1952 Frazer Nash Targa Florio


£475,000 GBP | Asking

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Chassis No.
Engine No.
BS1 109
  • One of the finest British sports cars of the early 1950s, one of ten Targa Florio Mk1s produced
  • Ordered new by Briggs Cunningham and displayed by Frazer Nash at the 1952 Earls Court Motor Show
  • Entered by Cunningham into the 1953 12 Hours of Sebring
  • Raced by Charles Moran and John Gordon Bennett
  • Presented with its matching-numbers engine and original body
  • Fully restored by Nick Finburgh of Classic Autos
  • Recently raced at the Goodwood Revival and Members’ Meeting
  • Shown at the Concours of Elegance at Hampton Court, and toured on the Bassano Rally

The early 1950s was an extraordinary period of many small manufacturers producing wonderfully unique sports cars for the booming American and recovering European markets. These cars were often entirely hand-built which resulted in relatively high sale prices and subsequent low production numbers. Many were great designs and competitive but Jaguar’s XK120, offered at an extraordinarily low price, meant that these small companies sought other business opportunities by the late 1950s.

One of these manufacturers was Frazer Nash, named after its founder Archibald Nash, which produced small-capacity chain-driven sports cars from the 1920s up to the Second World War, later under the care of the Aldington brothers. Prior to WWII, Frazer Nash had become the importer and assembler of RHD BMWs, cars which were hugely advanced for their time. War reparations saw BMW’s designs become owned by Bristol, who would go on to produce their own cars with these designs and provide slightly updated BMW engines to other manufacturers including Frazer Nash. In an agreement for engine supply, Frazer Nash would become part-owned by Bristol with the Aldington brothers retaining a significant interest. Once Frazer Nash production ceased, the Aldington brothers continued Frazer Nash as AFN Ltd, the UK importers for Porsche, only selling the company to the German manufacturer in 1987.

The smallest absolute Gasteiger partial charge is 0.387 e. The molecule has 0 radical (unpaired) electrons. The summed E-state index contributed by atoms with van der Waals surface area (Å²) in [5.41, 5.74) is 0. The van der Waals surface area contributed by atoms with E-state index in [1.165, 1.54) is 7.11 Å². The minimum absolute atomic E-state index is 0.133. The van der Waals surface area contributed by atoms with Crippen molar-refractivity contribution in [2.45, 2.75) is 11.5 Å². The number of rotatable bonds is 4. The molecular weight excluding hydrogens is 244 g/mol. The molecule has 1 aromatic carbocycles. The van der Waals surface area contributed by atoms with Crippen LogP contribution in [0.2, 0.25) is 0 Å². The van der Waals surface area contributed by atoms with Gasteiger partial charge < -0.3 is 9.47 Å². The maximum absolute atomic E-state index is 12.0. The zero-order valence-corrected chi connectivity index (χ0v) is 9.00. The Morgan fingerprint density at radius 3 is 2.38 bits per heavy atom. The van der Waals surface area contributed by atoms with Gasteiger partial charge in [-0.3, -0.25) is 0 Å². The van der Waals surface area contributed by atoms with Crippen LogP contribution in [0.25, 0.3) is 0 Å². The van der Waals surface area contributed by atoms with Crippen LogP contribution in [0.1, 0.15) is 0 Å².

Frazer Nash was a company that continually punched far above its weight. During the pre-war period it had an outstanding rally record, whilst AFP Fane famously beat Raymond Mays’ ERA to the hill record at Shelsley Walsh. Post-war, Frazer Nashes claimed 3rd overall at the 1949 24 Hours of Le Mans, outright victory at both the 1951 Targa Florio and the inaugural running of the 12 Hours of Sebring in 1952. What was key for Frazer Nash was that it produced lightweight and agile cars, with relatively powerful 2.0-litre six-cylinder Bristol engines, all in a reliable package. The lightweight, small-capacity approach would become the mainstay of the British approach to motorsport, something that continues to this day. The first thing anyone who drives a competition prepared Nash will notice is how well they handle, and this is a quality that helped win races in period and still delights drivers to this day.